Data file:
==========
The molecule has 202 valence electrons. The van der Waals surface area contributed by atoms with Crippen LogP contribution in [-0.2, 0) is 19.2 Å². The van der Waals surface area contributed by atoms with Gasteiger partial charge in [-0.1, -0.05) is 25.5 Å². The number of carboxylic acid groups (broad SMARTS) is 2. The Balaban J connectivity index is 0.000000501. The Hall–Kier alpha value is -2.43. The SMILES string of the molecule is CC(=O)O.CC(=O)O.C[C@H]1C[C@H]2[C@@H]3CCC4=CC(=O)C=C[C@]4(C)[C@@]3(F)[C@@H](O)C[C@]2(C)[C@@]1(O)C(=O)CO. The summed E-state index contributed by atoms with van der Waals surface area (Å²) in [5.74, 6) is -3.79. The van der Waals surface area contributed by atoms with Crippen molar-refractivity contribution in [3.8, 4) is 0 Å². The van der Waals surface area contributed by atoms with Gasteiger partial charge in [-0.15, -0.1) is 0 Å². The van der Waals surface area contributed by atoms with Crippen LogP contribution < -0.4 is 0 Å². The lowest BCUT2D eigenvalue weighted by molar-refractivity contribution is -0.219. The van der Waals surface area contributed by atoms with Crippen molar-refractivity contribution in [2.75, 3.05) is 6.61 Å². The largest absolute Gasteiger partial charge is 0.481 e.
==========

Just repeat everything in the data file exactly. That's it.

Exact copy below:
The molecule has 202 valence electrons. The van der Waals surface area contributed by atoms with Crippen LogP contribution in [-0.2, 0) is 19.2 Å². The van der Waals surface area contributed by atoms with Gasteiger partial charge in [-0.1, -0.05) is 25.5 Å². The number of carboxylic acid groups (broad SMARTS) is 2. The Balaban J connectivity index is 0.000000501. The Hall–Kier alpha value is -2.43. The SMILES string of the molecule is CC(=O)O.CC(=O)O.C[C@H]1C[C@H]2[C@@H]3CCC4=CC(=O)C=C[C@]4(C)[C@@]3(F)[C@@H](O)C[C@]2(C)[C@@]1(O)C(=O)CO. The summed E-state index contributed by atoms with van der Waals surface area (Å²) in [5.74, 6) is -3.79. The van der Waals surface area contributed by atoms with Crippen molar-refractivity contribution in [3.8, 4) is 0 Å². The van der Waals surface area contributed by atoms with Gasteiger partial charge in [-0.15, -0.1) is 0 Å². The van der Waals surface area contributed by atoms with Crippen LogP contribution < -0.4 is 0 Å². The lowest BCUT2D eigenvalue weighted by molar-refractivity contribution is -0.219. The van der Waals surface area contributed by atoms with Crippen molar-refractivity contribution in [2.75, 3.05) is 6.61 Å². The largest absolute Gasteiger partial charge is 0.481 e.